Well-Being Prevention & Cures

Comprehensive sex education programs can lower teen pregnancy, study says

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Story at a glance

  • Researchers at New York University studied teen pregnancy rates over a 20-year period, from 1996 to 2016.
  • Their results found when the federal government funded more comprehensive sex education programs, the teen pregnancy birth rate lowered by 3 percent.
  • In 1991, teen pregnancy rates in the U.S. hit their peak, recording about 61.8 births per 1,000 females.

Sex education has been a longstanding conflicting issue in the U.S., but new research suggests that when the federal government funds more comprehensive sex education, it leads to an overall reduction in teen pregnancies.  

Researchers from New York University (NYU) published a study that spanned a 20-year period, from 1996 to 2016, comparing age-specific teen birth rates for counties around the country that did and did not receive federal funding for sex education. Their results showed that counties that received federal funding for more comprehensive sex education led to a 3 percent reduction in the overall rate of teen births. 

In the 1990s, the federal government strictly funded abstinence-only programs and providers were told to avoid the topic of contraception except to emphasize what their failure rates were. Teen pregnancy rates hit their peak in 1991, recording about 61.8 births per 1,000 females, with about 54 percent of high school students reporting they had ever had sex.  

The Centers for Disease Control and Prevention’s (CDC) Vital Signs: Teen Pregnancy report for 1991-2009 said that births by teenagers are at a greater risk for low birth weight, preterm birth and even death in infancy. Teen mothers are also less likely to finish high school and their children are more likely to have low achievement, drop out of high school and give birth themselves as teens.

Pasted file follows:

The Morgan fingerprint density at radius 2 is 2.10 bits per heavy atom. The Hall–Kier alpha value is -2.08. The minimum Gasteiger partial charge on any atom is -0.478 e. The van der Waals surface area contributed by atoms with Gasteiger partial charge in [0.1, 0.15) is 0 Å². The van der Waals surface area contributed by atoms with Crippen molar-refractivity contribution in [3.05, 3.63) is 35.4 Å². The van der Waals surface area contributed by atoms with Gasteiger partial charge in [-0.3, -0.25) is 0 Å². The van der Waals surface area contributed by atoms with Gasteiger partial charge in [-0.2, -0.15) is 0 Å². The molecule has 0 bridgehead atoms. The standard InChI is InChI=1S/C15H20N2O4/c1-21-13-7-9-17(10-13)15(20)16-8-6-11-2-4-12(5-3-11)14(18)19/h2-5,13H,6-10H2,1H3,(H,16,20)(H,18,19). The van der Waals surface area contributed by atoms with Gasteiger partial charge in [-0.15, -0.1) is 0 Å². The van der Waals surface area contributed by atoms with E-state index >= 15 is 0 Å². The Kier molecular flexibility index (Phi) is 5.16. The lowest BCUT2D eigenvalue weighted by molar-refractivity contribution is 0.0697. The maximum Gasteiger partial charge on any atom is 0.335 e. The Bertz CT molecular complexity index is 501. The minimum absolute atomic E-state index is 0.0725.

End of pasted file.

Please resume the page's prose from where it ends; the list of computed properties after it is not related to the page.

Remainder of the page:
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In response to the sharp increase in teen pregnancies, in 2010 the federal government began rolling out teen pregnancy programs to expand across the country and provide more comprehensive sex education, through the Personal Responsibility Education Program (PREP) and the Teen Pregnancy Prevention program (TPP).  

The TPP gave money to local public and private entities to, “replicate evidence-based teen pregnancy prevention program models that have been shown to be effective through rigorous evaluation research,” and notably it eliminated any requirement that programs stick to the old abstinence-only mandate from the 1990s.  

According to the U.S. Department of Health & Human Services, the city of Hartford, Conn., through federal TPP money, created programs that provided information about pregnancy and sexually transmitted diseases (STDs), while also opening up youth access to reproductive health services. The new initiatives resulted in a 28 percent increase in the number of students who felt comfortable talking to their parents about sex, while Hartford’s teen birth rate fell below the national rate.  

Researchers noted similar changes nationally, studying the timing of TPP and PREP and subsequent birth rates by analyzing birth certificates, which captured a mother’s age and county of residence. They found overall in 55 counties spread across the country that received TPP funding, teen pregnancy rates dropped by 1.5 percent in the first year of funding and then fell again by approximately 7 percent by the fifth year of funding.

On average there was a 3 percent reduction in teen pregnancy during the 20-year period of the study.  

However, researchers flagged that the overall decline in teen births spans over three decades, and there have been other economic and societal factors that could also have contributed to the decline.


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